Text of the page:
Fritillaria – Fritillary –
There are about 100 species of difficult to grown bulbous perennial, in this genus. They occur in a range of habitats, from woodland to open meadows and high screes, distributed throughout the temperate regions of the Northern Hemisphere, particularly the Mediterranean, Southwestern Asia, and Western North America. Each bulb has 2 or more scales, and sometimes abundant basal bulblets. The leaves are usually lance shaped or linear, with one, rarely two, wider basal leaves, and several alternate, opposite, or whorled stem leaves. In some species, there is an involucre of lif like bract above the flowers. The flowers, born in spring or early summer, are usually nodding and solitary, or in terminal racemes or umbels, and have 6 tepals. They are bell, tubular, or saucer shaped, frequently checkered, and have conspicuous nectaries at the base of the tepals. The fruits are capsules.
Grow in a rock garden, in a raised bed or border, or in a woodland garden, depending on cultivation need. Smaller species 2-6″ tall, often need the protection of a bulb frame or alpine house.
Mostly quite frost hardy, plant bulbs in early fall in part shade to full sun. Handle the fragile bulbs carefully and plant at 4 times their own depth. Large hollow-crowned bulbs, such as F. imperialis, are very prone to rot and so are best planted on their sides, surrounded bey perlite or very sharp sand. Under glass, grow in soil based potting mix, with added grit and leaf mold in full light. Water moderately during growth and keep almost dry when dormant.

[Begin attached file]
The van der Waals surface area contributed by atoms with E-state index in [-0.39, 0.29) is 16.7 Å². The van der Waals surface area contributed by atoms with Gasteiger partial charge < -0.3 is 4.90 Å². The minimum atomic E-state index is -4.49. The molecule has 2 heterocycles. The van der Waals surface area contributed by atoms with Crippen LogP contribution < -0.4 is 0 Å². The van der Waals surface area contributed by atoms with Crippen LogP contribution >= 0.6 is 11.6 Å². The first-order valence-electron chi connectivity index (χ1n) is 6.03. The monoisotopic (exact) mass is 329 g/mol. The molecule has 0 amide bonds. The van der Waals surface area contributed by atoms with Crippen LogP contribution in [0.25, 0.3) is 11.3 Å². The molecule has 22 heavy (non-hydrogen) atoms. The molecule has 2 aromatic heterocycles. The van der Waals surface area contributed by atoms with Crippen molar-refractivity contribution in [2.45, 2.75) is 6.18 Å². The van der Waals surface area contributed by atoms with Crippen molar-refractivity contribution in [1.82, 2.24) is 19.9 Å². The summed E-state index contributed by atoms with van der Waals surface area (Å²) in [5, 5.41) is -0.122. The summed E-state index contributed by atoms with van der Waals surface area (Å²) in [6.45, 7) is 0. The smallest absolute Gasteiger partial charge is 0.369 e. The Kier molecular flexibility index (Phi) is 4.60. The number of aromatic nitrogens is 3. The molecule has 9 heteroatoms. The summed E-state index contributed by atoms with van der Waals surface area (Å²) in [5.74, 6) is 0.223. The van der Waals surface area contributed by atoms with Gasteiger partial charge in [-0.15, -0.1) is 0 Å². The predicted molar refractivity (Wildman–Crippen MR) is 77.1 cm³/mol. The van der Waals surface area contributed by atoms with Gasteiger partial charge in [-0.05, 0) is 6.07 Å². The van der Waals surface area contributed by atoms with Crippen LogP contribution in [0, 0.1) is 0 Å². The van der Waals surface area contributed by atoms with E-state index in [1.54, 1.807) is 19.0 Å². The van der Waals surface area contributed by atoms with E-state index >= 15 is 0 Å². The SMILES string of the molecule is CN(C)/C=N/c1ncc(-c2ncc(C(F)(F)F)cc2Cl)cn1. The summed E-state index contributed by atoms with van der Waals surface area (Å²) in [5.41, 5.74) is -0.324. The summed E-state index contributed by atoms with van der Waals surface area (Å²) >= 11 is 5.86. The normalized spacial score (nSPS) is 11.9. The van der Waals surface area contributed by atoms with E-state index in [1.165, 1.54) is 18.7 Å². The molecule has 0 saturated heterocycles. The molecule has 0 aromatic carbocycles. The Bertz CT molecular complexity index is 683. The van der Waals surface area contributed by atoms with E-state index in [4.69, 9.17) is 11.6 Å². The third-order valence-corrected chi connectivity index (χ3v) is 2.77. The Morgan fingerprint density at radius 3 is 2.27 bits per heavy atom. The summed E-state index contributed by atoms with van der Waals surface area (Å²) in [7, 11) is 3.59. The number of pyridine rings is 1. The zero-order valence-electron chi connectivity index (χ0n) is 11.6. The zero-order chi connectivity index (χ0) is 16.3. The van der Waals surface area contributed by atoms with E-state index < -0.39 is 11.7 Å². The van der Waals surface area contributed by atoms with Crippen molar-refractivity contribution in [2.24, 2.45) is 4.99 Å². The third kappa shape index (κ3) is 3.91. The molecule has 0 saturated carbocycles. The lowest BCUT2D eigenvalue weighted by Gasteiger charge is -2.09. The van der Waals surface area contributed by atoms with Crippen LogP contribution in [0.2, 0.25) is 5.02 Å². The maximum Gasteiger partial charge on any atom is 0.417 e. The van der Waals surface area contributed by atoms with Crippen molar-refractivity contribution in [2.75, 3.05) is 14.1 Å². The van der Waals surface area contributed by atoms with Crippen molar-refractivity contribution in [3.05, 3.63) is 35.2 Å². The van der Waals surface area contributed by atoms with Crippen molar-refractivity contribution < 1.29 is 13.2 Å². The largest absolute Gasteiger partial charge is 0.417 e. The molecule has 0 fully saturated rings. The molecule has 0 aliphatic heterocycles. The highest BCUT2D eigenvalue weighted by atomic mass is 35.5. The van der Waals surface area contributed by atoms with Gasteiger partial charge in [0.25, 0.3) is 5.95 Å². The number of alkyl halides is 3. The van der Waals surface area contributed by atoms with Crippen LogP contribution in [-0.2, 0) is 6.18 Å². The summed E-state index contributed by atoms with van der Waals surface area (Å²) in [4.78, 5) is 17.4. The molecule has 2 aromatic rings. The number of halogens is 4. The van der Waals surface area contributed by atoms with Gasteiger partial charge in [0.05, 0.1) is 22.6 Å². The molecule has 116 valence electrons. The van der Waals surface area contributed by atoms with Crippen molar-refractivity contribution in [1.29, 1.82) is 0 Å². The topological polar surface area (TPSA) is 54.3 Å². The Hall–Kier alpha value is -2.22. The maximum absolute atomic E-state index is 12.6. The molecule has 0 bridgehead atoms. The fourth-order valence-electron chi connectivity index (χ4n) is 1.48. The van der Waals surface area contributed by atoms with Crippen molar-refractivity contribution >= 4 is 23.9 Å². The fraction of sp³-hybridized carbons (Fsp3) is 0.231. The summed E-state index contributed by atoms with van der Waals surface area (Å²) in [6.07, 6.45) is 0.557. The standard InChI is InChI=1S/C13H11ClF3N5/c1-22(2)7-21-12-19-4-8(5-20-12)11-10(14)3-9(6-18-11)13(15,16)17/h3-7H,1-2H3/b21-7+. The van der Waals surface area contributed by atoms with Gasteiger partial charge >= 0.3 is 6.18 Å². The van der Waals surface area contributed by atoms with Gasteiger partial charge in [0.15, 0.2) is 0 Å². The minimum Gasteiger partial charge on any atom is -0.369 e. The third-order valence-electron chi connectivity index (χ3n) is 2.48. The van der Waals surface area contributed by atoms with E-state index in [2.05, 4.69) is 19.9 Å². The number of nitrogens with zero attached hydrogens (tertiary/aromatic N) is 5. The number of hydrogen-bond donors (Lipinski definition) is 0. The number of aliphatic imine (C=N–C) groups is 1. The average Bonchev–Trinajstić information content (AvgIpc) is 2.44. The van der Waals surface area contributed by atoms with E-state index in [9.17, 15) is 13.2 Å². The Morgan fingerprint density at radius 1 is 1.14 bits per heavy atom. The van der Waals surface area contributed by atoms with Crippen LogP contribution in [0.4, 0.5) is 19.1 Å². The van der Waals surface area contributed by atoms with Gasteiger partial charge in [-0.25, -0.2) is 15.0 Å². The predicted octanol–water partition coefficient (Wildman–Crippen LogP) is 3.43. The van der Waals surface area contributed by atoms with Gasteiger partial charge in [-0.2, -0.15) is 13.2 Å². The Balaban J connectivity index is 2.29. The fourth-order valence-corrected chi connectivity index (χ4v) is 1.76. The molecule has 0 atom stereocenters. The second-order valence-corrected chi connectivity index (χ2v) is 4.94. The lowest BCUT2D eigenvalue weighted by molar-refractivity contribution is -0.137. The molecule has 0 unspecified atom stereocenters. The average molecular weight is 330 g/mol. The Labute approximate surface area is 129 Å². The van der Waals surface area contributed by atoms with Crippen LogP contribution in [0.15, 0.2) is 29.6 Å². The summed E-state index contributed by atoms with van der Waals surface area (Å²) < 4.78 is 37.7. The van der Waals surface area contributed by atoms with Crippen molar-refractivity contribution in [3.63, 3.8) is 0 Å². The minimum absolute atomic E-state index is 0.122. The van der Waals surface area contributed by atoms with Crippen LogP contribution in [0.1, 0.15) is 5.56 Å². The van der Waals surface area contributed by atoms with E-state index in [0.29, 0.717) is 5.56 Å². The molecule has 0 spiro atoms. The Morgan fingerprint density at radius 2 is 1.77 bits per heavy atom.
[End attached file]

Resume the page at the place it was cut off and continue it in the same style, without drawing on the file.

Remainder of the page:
For ease of reference, the varying cultivation requirements of the different groups have been classified as follows. All except group 3 need a continental climate, or indoor conditions that approximate it: Ideally a dry winter and summer, and a damp spring.
- Toughest, most tolerant species, suitable for a sunny border or rock garde. Need fertile, well drained soil in full sun.
- Fairly robust species, but intolerant of rainfall while dormant. Need sharply drained, moderately fertile soil and full sun. Suitable for a rock garden or raised bed, can be grown in a bulb frame or alpine house
- Damp meadow or woodland species, needing humus rich, moisture-retentive soil with added leaf mold and full sun to light shade. Grow best in areas with cool, damp summers.
- Species intolerant of excessive moisture. Usually small, needing fertile, well drained soil and full sun, with shelter from rain. Grow in a bulb frame or cold greenhouse, to keep bulbs almost dry when dormant.
Prone to rust, and leaf spot..
F. imperialis ‘Lutea’ – Crown imperial – This is one of the easiest Fritillaria to grow, it is a bulbous perennial grows 3-5′ feet tall. It produces whorls of lance shaped, pale green leaves, 3-7″ long. In late spring and early summer it bears umbels of 3-6, sometimes up to 8. Bell shaped, nodding, yellow flowers, to 2 ½” long, crowned by a cluster of upright, leaf like bracts. The bulb have a distinctive skunky odor. Cultivation group 1.